By blocking a specific gene, it’s possible to stop tumor growth in a mouse model of breast cancer.
Breast cancer, which affects one in eight women at some point in their lives, can surprise patients and leave them wondering what more they could have done to prevent it. Now, researchers from the Wyss Institute for Biologically Inspired Engineering at Harvard University have found that inhibiting the expression of a single gene can reduce breast cancer tumor development in mice by 75 percent.
Using computerized gene network modeling, researchers identified one specific oncogene, HoxA1, as a driver of breast cancer progression. By blocking HoxA1, it’s possible to reduce tumor cell growth in the milk ducts.
Today’s current standard of treatment for breast cancer is surgical lumpectomy or mastectomy, with or without chemotherapy. But instead of cutting tumors out, inhibiting an oncogene may shrink tumors naturally, or prevent them from developing in the first place.
“This raises the possibility of developing therapies that don’t work by killing tumor cells and normal bystanders, which leads to toxicity, but instead by inducing them to be more like normal, healthy tissue,” says study co-study author Donald Ingber, M.D., Ph.D., director of the Wyss Institute.
To select the right gene for study, researchers looked at transcription factor genes because they affect the expression of other genes. Instead of starting at the end of a chain of dominoes, researchers went to the beginning and zeroed in HoxA1.
To silence the gene, RNA interference (RNAi) therapy was used in cell cultures from both mice and humans, as well as in the breast tissue of mice with early-stages of breast cancer. Directly injecting an RNAi nanoparticle that inhibited the expression of HoxA1 through the nipple proved very effective and reduced tumor incidence by 75 percent.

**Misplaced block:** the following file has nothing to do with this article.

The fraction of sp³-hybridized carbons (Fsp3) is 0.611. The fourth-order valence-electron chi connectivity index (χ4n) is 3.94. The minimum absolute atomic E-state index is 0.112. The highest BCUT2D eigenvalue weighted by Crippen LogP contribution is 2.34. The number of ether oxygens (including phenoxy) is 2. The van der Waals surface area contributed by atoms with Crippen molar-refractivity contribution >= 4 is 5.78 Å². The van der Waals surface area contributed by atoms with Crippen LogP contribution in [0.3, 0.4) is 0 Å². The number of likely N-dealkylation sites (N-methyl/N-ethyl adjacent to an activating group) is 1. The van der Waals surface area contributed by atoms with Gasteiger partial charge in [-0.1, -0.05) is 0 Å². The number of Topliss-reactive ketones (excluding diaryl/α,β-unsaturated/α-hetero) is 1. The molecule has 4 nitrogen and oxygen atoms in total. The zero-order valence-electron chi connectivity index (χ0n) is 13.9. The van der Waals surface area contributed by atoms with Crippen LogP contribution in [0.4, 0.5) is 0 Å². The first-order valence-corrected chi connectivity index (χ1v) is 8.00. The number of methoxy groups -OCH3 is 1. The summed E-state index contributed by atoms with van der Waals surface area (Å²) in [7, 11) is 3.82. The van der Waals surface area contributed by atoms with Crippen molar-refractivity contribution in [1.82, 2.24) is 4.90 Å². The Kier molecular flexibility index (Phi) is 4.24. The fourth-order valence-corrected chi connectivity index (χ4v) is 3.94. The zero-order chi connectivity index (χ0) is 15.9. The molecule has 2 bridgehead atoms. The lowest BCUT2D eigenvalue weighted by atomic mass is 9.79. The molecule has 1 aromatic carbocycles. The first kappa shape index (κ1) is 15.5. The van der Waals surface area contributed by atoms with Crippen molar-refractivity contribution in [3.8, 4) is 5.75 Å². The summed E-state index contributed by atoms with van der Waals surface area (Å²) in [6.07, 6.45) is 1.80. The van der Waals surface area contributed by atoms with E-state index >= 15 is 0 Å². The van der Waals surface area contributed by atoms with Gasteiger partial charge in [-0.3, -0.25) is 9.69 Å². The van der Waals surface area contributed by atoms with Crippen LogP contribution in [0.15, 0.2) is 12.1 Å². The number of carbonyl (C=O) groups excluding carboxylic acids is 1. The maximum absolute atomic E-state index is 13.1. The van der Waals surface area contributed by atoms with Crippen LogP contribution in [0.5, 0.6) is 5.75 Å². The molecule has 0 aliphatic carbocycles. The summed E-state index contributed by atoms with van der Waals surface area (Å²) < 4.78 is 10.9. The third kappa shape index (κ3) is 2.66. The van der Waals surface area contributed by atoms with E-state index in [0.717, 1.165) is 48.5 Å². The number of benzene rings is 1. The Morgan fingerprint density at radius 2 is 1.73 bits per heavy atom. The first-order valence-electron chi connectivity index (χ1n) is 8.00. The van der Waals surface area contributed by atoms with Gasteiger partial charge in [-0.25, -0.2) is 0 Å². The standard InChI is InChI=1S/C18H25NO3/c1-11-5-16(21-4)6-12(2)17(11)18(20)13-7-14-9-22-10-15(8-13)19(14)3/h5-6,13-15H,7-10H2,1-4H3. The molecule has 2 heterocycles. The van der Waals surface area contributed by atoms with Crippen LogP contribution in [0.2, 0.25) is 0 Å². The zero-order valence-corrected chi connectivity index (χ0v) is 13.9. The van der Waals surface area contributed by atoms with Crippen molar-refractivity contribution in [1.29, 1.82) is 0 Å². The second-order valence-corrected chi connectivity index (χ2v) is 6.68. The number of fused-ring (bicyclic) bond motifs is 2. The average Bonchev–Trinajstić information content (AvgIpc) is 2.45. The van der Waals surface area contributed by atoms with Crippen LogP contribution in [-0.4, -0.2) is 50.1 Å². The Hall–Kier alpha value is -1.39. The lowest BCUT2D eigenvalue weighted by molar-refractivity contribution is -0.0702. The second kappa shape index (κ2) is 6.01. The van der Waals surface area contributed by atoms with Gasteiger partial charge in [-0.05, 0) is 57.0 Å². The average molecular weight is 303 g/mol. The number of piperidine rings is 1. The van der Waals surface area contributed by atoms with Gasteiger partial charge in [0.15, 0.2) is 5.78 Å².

The goal of this type of treatment is to catch cancer cells before they’ve progressed too far.
“Our vision is that one might be able to provide local, non-invasive therapies that prevent progression from pre-maligned lesions to cancer, or from normal to early stage pre-malignant lesions…by providing repeated injections,” Ingber says.
This technique looks at the source of cancer cell development, and it’s possible that a similar approach could be used to treat other cancers.
“The same approach could be used to discover key mediator genes in other cancers, or in any other disease in which a good in-vitro model of progression can be established,” Ingber says.
The key to this treatment was local delivery using an injection, but it’s possible that therapies for other diseases could be delivered in different ways, like to the bladder or urethra through a catheter or orally for gastrointestinal cancers, Ingber says.
Study author Amy Brock, Ph.D., an assistant professor at the University of Texas, Austin, is working on methods that will allow researchers to investigate multiple genes in human breast cells that match the common mutations in human breast tumors. Already, says Ingber, there are many genome sequencing efforts that can identify genes that are associated with cancer development.
“We see this siRNA therapy as a platform technology that could be personalized to specific patient populations and individual tumors,” Brock says.
The modeling described in the study provides an alternative approach that looks for genes that advance cancer progression, with the hopes that eventually genes like HoxA1 can be shut off to prevent or reverse tumor growth.